But since preachers generally do not refer to the Trinity, but only to God (lonely and unique), there is lost a source of criticism, creativity and social transformation in the development of democracy, and of a participation that is open and without end.

Something similar occurs with the theme of the resurrection. The resurrection constitutes the central nucleus of Christianity, its point d’honneur. It gathered again the community of the apostles after the execution of Jesus of Nazareth on the cross (they were all returning, broken hearted, to their homes). It was the testimony of the women who said: “that Jesus who was dead and buried lives and has resurrected”. The resurrection is not a kind of reanimation of a corpse, such as Lazarus, who finally died like anyone else, but the revelation of the novissimus Adam in the joyous expression of Paul: the irruption of the definitive Adam, the new human being, as if a good ending to the entire process of anthropogenesis and cosmogenisis were being forecast. Consequently; a revolution in evolution.

The Christianity of early times lived in this faith in the resurrection, summarized by Saint Paul saying: “If Christ did not resurrect our preaching is empty and our faith vain” (1Cor 15,14). In that case, it would be better to think: “let’s eat and drink because tomorrow we will die” (15,22). But if Jesus was resurrected, everything changes. We will also be resurrected, because He is the first among many brothers and sisters, “the first of those who died” (1Cor 15,20). In other words, and this is a good response to all those who say that we are beings-for-death: we die, yes, but we die to be resurrected, to leap towards the end of evolution and to anticipate it in the here and now of our temporality.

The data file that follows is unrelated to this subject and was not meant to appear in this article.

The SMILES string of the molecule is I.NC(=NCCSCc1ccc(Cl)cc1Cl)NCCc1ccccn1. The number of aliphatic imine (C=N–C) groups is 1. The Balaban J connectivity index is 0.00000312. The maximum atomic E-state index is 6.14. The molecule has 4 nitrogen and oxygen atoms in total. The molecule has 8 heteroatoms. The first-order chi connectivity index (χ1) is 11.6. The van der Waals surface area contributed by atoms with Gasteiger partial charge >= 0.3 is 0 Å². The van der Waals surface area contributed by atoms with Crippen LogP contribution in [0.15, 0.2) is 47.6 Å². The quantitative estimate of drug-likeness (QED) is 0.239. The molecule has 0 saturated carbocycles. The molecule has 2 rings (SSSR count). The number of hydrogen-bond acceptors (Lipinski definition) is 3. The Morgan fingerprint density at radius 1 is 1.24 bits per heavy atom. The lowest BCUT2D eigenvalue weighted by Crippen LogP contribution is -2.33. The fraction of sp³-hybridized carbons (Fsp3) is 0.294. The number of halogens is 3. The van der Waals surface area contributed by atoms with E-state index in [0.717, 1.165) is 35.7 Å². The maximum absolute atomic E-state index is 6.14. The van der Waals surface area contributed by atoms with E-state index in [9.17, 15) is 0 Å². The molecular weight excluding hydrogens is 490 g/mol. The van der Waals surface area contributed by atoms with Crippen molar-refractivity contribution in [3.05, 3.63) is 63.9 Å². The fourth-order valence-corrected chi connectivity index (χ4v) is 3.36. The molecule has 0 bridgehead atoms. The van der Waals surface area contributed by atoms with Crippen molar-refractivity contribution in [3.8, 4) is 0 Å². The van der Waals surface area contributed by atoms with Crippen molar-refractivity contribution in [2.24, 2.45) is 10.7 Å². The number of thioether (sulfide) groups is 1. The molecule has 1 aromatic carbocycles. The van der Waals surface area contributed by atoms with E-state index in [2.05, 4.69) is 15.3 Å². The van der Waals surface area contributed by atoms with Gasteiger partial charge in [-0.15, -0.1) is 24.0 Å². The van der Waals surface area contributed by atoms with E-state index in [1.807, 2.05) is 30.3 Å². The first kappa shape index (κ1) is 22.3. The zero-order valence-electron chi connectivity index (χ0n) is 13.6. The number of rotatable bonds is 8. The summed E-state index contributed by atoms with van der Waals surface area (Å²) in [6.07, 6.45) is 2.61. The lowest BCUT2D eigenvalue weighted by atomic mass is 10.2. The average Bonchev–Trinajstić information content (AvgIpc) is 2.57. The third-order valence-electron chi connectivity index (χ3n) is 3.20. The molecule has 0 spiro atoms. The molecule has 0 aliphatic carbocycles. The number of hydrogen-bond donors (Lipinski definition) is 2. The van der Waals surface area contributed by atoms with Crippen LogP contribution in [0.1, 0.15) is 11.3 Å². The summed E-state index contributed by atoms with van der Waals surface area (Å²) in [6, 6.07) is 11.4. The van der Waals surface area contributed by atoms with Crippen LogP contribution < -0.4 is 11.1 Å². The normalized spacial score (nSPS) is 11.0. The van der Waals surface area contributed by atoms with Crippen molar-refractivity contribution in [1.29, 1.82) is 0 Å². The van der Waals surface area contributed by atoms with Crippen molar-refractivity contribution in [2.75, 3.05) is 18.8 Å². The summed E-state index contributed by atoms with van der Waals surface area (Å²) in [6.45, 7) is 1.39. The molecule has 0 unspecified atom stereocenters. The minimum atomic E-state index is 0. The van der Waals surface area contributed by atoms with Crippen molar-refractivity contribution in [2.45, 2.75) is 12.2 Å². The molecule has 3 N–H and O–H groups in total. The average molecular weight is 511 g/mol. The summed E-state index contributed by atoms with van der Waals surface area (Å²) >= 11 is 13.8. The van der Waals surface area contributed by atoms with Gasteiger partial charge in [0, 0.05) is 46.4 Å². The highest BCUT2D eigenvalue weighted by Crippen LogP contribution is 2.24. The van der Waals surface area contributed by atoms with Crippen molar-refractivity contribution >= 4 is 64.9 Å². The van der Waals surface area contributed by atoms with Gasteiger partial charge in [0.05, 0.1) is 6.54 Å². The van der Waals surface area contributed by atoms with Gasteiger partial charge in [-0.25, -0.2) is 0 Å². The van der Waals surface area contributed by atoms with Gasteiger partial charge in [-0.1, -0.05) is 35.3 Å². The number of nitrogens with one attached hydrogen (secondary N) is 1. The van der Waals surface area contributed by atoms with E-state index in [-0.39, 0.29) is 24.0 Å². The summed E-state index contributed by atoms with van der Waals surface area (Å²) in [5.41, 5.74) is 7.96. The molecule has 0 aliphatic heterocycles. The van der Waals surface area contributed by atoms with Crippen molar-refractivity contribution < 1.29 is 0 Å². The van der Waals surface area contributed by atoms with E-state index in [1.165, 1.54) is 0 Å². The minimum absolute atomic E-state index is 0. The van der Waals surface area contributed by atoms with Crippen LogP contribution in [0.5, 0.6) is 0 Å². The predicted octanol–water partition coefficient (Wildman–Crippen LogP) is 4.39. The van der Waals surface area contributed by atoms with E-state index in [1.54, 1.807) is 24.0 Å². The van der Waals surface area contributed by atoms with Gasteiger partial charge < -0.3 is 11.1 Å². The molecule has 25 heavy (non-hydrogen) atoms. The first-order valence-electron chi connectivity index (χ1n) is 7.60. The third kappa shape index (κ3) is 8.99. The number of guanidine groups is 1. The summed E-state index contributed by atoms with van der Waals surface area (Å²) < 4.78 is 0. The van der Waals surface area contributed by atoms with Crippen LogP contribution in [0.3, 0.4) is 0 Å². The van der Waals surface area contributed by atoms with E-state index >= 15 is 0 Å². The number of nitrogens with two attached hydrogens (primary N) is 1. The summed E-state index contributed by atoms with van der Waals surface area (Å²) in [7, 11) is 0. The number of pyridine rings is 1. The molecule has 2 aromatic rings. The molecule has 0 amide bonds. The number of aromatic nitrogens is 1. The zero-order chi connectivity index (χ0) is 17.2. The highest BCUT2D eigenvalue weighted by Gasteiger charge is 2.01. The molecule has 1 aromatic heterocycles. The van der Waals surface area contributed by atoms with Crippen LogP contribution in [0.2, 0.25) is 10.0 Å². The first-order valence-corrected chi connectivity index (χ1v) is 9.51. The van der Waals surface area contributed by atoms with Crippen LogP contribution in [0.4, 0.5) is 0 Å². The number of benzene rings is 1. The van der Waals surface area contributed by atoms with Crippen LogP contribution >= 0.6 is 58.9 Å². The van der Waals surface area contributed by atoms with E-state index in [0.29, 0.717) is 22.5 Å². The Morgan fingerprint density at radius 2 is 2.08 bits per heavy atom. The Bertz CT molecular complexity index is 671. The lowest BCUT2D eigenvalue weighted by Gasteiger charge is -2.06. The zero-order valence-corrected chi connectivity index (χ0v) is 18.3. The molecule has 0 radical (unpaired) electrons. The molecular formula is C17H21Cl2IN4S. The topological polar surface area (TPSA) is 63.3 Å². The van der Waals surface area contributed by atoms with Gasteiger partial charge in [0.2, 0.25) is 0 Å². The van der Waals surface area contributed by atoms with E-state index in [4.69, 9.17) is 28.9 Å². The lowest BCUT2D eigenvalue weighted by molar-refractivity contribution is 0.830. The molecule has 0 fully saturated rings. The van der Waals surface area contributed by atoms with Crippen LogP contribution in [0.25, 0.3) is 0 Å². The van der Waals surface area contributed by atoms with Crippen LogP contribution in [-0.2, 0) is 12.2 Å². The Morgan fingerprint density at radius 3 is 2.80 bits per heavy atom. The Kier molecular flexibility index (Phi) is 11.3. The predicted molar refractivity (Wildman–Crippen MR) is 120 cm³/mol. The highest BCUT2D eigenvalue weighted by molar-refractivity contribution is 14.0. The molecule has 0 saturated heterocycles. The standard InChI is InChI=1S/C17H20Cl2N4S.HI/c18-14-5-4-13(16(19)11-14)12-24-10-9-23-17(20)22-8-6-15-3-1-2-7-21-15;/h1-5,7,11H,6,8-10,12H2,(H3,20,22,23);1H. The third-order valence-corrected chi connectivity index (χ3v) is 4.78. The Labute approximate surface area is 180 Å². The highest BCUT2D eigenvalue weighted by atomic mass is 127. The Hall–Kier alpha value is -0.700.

I do not know a more hope filled message than this one. Christians should announce it and live it everywhere. But Christians put it aside and were left with the Platonic pronouncement of the immortality of the soul. Others, as, ironically, Nietzsche already observed, are sad and taciturn, as if there were neither redemption nor resurrection. Pope Francis says that “they are Christians of Lent without resurrection” with “a funeral face”, they are so sad that they look as if they were going to their own funeral.